Matt Nathanson

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Matt Nathanson leaves the big labels behind and finds himself independently

Matt Nathanson :
: Bluebird Theatre :: November 3
:: Aggie Theatre :: November 4
:: Fox Theatre :: November 5





















By Yvette Rebik

With his recent departure from Universal Records, Massachusetts-born, San Francisco-based singer/songwriter Matt Nathanson has returned to his independent roots. He’s back on the road showcasing upcoming material from next summer’s new studio album, as well as classics from his extensive catalog, dating back to 1993.

Between building new  relationships with his audience and leaving a major record label, Nathanson is just beginning to catch his stride. Making witty remarks and dropping F-bombs left and right, Nathanson revealed to The Marquee what is most important to him in the music business.

“I’m back to being independent, and dude, it’s so cool,” he said. “I thought that if I signed with a major, I would get this influx of money, knowledge and great people to help work on records. Sure it was fantastic and fun, but I realized that I couldn’t do anything on my own.”

Nathanson didn’t want to compromise his musical values for the perks of being on a major label like Universal. The thought of giving up the masters to a record disappointed him. According to Nathanson, selling “fifty-something thousand records” did not seem important to the label. He disagreed.

“I thought, ‘Dude, fuck that’s great! We pushed the button and now we’re getting it,’ but they only know how to take something to radio, and they only know how to spend money from its reaction on radio.”

After not seeing eye-to-eye on several issues, Nathanson parted with the label on good terms. He thought Universal was a fantastic label, but he just didn’t fit in with them. He left with more confidence in what he wanted to do with his music and returned to the life as an independent musician.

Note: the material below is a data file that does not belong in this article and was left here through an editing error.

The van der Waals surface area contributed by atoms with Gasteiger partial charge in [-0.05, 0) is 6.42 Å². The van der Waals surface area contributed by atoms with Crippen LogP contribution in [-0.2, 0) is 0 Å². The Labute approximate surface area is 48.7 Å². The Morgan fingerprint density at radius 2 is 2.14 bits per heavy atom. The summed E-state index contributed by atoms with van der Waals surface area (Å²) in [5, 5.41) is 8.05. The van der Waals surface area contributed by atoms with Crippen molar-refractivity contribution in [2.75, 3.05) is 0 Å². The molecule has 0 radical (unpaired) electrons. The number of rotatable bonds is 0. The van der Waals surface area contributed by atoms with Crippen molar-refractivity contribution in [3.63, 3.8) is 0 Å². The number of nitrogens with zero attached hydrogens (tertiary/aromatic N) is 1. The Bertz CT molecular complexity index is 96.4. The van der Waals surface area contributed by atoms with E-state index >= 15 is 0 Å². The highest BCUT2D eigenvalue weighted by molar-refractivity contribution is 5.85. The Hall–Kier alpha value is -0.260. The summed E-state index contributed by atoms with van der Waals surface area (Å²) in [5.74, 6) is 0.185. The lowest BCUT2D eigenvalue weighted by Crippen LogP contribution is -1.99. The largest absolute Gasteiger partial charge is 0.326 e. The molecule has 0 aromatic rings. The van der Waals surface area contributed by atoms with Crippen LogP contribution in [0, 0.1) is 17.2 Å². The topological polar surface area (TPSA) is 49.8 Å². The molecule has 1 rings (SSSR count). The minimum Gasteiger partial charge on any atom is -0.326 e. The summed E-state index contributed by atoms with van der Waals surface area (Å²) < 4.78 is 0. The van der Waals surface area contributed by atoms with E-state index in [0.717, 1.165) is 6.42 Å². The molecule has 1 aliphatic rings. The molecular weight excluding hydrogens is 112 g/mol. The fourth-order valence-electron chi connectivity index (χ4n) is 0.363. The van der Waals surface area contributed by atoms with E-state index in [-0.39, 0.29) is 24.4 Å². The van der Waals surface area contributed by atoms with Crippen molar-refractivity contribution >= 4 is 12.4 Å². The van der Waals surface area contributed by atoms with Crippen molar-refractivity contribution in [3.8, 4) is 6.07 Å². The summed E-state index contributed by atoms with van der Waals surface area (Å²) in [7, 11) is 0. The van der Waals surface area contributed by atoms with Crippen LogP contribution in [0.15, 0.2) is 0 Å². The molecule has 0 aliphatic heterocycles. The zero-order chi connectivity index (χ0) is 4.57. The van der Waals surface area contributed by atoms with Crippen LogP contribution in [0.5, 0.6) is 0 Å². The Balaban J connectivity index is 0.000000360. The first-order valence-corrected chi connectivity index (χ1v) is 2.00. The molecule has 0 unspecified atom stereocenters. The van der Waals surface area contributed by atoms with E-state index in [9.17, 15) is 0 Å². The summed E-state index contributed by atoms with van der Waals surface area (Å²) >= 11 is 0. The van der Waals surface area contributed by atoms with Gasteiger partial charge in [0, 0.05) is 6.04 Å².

In order to pay the bills and put food on the table, Nathanson hit the road. By touring all the time, not only does he make good money, but he also builds a strong fan base. To him, the most important thing about playing live is building a connection with the audience.

“When I used to go see certain people play, like Richard Thompson and Greg Brown, they would tell these rad stories. Even if I didn’t know the song, they would set up the song in such a way that I was engaged,” said Nathanson. This connection is exactly what he strives for in his own shows.

“Dude, it’s the only way to go. It’s so fucking uninspiring when a band blasts through their songs and doesn’t pay any attention to the people. To me, if a crowd is engaged, it makes it a better show,” he said.

Nathanson uses the comedic side of his personality to establish a relationship and eliminate any distance from the fans. Laughter is the best way to break down a barrier in conversations, he said, and Nathanson isn’t afraid to use that to reveal his true personality.

“I’m just me. I’m a total music dork who’s fucking up on stage with verbal diarrhea,” he said.

Right now, Nathanson isn’t certain if he’ll be searching for a new label anytime soon, but he also said that he’s not ruled it out. “I’m not saying I wouldn’t do it again, but to get off Universal felt right because I didn’t really want to be there. We haven’t decided yet if we’re going to shop around for another deal, but if I start thinking too much about it, it’ll never work out. You just have to stick to the immediate plan.”

Matt Nathanson :

: Bluebird Theatre :: November 3

:: Aggie Theatre :: November 4

:: Fox Theatre :: November 5

Spectate if you Gravitate:

• Howie Day

• Greg Brown

• Marc Broussard

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